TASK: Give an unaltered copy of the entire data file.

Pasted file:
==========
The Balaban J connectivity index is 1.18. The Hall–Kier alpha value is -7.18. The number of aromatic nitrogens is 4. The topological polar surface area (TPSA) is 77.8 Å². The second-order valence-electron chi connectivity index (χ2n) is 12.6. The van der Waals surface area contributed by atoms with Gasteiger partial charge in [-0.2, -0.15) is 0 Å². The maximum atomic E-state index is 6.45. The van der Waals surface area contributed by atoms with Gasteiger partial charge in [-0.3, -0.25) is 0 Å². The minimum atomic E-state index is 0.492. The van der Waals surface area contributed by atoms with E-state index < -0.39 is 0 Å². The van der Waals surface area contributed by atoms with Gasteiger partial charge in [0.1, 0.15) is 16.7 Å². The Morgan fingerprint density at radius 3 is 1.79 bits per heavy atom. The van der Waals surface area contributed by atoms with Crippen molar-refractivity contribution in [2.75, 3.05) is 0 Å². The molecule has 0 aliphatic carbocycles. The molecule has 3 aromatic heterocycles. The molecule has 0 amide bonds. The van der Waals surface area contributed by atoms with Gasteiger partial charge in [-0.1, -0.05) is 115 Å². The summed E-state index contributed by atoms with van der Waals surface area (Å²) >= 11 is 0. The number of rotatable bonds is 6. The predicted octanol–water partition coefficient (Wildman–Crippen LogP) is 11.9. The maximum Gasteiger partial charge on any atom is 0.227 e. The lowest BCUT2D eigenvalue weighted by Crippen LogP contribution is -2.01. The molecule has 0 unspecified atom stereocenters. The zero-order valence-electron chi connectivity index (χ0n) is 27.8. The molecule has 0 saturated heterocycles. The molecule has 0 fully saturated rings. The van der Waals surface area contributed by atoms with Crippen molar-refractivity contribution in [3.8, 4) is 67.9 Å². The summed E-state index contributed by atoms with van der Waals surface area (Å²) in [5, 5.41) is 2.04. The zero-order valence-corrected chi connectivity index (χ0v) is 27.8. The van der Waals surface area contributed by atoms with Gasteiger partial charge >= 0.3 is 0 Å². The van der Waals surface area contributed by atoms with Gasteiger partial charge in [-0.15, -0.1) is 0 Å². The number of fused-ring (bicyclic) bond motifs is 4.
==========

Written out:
The Balaban J connectivity index is 1.18. The Hall–Kier alpha value is -7.18. The number of aromatic nitrogens is 4. The topological polar surface area (TPSA) is 77.8 Å². The second-order valence-electron chi connectivity index (χ2n) is 12.6. The van der Waals surface area contributed by atoms with Gasteiger partial charge in [-0.2, -0.15) is 0 Å². The maximum atomic E-state index is 6.45. The van der Waals surface area contributed by atoms with Gasteiger partial charge in [-0.3, -0.25) is 0 Å². The minimum atomic E-state index is 0.492. The van der Waals surface area contributed by atoms with E-state index < -0.39 is 0 Å². The van der Waals surface area contributed by atoms with Gasteiger partial charge in [0.1, 0.15) is 16.7 Å². The Morgan fingerprint density at radius 3 is 1.79 bits per heavy atom. The van der Waals surface area contributed by atoms with Crippen molar-refractivity contribution in [2.75, 3.05) is 0 Å². The molecule has 0 aliphatic carbocycles. The molecule has 3 aromatic heterocycles. The molecule has 0 amide bonds. The van der Waals surface area contributed by atoms with Gasteiger partial charge in [-0.1, -0.05) is 115 Å². The summed E-state index contributed by atoms with van der Waals surface area (Å²) >= 11 is 0. The number of rotatable bonds is 6. The predicted octanol–water partition coefficient (Wildman–Crippen LogP) is 11.9. The maximum Gasteiger partial charge on any atom is 0.227 e. The lowest BCUT2D eigenvalue weighted by Crippen LogP contribution is -2.01. The molecule has 0 unspecified atom stereocenters. The zero-order valence-electron chi connectivity index (χ0n) is 27.8. The molecule has 0 saturated heterocycles. The molecule has 0 fully saturated rings. The van der Waals surface area contributed by atoms with Crippen molar-refractivity contribution in [3.8, 4) is 67.9 Å². The summed E-state index contributed by atoms with van der Waals surface area (Å²) in [5, 5.41) is 2.04. The zero-order valence-corrected chi connectivity index (χ0v) is 27.8. The van der Waals surface area contributed by atoms with Gasteiger partial charge >= 0.3 is 0 Å². The van der Waals surface area contributed by atoms with Gasteiger partial charge in [-0.15, -0.1) is 0 Å². The number of fused-ring (bicyclic) bond motifs is 4.